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How To Set Up Home Office

For a long time, earning a decent living meant daily commutes to a 9-to-5 job. But these days, more and more workers are drawing paychecks without joining the rat race, opting instead to engage in a home-based business or occupation.

Home Office

According to the U.S. Census Bureau, the number of Americans who worked at home rose by nearly two million, from about 9.5 million in 1999 to about 11.3 million in 2005. The figure is expected to rise, driven by the growth of the service and outsourcing sectors, availability of computers and laptops, access to broadband Internet, and technological advances.

But while being one’s own boss has many benefits including personal freedom, savings in travel and clothing, and reduced stress, it is not for everyone. The feeling of isolation and lack of a regular paycheck are a few of its setbacks. For professionals who believe these hurdles can be overcome, the first step is to establish a home office that is well-planned, organized, and efficient. Here are some home office basics.

Select the Site for a Home Office

home office

A makeshift home office – the sofa or kitchen table – will not do. An improvised work station in high-traffic areas of the house will not be useful to an entrepreneur or freelancer who is really serious about putting up a home-based enterprise for the long haul.

Bring in Work Essentials

Now it’s time to bring in the furniture and equipment needed for the home office to hum efficiently. A work table of the correct height and a chair that provides solid back support can enable hours of working in comfort without posture problems.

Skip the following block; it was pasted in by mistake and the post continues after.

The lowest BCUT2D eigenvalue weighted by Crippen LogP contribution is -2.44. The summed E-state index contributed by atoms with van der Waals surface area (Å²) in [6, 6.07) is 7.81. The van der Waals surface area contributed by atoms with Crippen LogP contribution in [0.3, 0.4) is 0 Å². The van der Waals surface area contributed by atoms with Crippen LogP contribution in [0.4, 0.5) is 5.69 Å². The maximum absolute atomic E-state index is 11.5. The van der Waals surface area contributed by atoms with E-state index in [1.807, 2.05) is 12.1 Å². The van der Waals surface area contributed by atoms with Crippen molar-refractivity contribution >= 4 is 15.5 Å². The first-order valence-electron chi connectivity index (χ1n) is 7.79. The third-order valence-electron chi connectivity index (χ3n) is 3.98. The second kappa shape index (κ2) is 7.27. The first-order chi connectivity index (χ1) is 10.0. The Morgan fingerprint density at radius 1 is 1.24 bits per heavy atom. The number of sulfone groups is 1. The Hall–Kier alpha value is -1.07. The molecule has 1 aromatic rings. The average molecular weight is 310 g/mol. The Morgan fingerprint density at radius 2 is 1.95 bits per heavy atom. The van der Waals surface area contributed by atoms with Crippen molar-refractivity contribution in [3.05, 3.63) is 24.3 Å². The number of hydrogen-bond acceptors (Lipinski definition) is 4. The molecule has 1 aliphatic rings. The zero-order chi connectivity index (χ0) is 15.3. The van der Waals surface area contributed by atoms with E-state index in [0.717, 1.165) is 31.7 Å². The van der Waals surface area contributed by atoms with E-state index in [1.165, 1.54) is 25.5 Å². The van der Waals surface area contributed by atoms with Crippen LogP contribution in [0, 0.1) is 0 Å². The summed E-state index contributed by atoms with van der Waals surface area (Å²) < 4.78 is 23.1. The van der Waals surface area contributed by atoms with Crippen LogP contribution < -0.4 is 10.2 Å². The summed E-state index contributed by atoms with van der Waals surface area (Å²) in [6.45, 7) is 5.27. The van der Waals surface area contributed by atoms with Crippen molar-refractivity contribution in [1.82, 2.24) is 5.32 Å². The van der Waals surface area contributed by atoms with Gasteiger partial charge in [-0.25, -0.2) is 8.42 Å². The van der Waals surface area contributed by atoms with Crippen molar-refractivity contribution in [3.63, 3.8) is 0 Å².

For a small area, choose a table that has built-in drawers and shelves. Have shelving fitted on the wall to keep stuff off the floor. In addition to a computer or laptop, consider a multitasking printer that can fax, scan, and copy. Other furnishings a home office requires will depend on the particular work or business.

Install Proper Lighting and Ventilation

home office

Windows and enough space will allow light in and air to circulate. Having adequate lighting can reduce eye strain, headaches, and body pains. Sit at the work station and assess how much illumination it needs and where additional lights should be placed.

Practice Home Safety

Make sure that the home office’s circuitry can handle the higher electric load. Do-it-yourself enthusiasts should not try to do electrical work themselves to lower the risk of overload and household fires. Instead, hire a professional electrician to check for faulty wiring and install more outlets or replace old ones.

Add Individuality to the Workplace

Working from the house is no excuse to let the home office run to seed. Be sure the work area looks professional, neat and clutter free, with the pathway not strewn with dirty laundry or children’s toys. Be well groomed and dressed professionally when visitors come calling.

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